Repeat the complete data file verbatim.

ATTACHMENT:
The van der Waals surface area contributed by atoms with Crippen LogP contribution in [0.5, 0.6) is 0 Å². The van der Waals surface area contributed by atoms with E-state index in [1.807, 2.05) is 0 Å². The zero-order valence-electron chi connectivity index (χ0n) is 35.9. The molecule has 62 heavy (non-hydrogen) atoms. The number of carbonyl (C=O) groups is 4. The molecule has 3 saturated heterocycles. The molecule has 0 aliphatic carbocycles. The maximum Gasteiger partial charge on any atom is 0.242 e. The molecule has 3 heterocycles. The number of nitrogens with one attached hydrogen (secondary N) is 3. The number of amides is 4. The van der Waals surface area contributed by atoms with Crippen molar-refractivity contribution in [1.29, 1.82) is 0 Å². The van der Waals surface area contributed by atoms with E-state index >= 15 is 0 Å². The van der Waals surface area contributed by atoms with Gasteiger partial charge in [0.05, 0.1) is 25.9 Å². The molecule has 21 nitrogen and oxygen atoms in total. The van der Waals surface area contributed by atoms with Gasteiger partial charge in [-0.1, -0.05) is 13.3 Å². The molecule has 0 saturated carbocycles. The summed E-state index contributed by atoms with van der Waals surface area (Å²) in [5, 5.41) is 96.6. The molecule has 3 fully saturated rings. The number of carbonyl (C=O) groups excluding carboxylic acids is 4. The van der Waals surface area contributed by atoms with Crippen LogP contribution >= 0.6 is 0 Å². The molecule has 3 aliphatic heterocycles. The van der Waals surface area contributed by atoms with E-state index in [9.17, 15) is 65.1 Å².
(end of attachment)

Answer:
The van der Waals surface area contributed by atoms with Crippen LogP contribution in [0.5, 0.6) is 0 Å². The van der Waals surface area contributed by atoms with E-state index in [1.807, 2.05) is 0 Å². The zero-order valence-electron chi connectivity index (χ0n) is 35.9. The molecule has 62 heavy (non-hydrogen) atoms. The number of carbonyl (C=O) groups is 4. The molecule has 3 saturated heterocycles. The molecule has 0 aliphatic carbocycles. The maximum Gasteiger partial charge on any atom is 0.242 e. The molecule has 3 heterocycles. The number of nitrogens with one attached hydrogen (secondary N) is 3. The number of amides is 4. The van der Waals surface area contributed by atoms with Crippen molar-refractivity contribution in [1.29, 1.82) is 0 Å². The van der Waals surface area contributed by atoms with E-state index >= 15 is 0 Å². The van der Waals surface area contributed by atoms with Gasteiger partial charge in [0.05, 0.1) is 25.9 Å². The molecule has 21 nitrogen and oxygen atoms in total. The van der Waals surface area contributed by atoms with Gasteiger partial charge in [-0.1, -0.05) is 13.3 Å². The molecule has 0 saturated carbocycles. The summed E-state index contributed by atoms with van der Waals surface area (Å²) in [5, 5.41) is 96.6. The molecule has 3 fully saturated rings. The number of carbonyl (C=O) groups excluding carboxylic acids is 4. The van der Waals surface area contributed by atoms with Crippen LogP contribution >= 0.6 is 0 Å². The molecule has 3 aliphatic heterocycles. The van der Waals surface area contributed by atoms with E-state index in [9.17, 15) is 65.1 Å².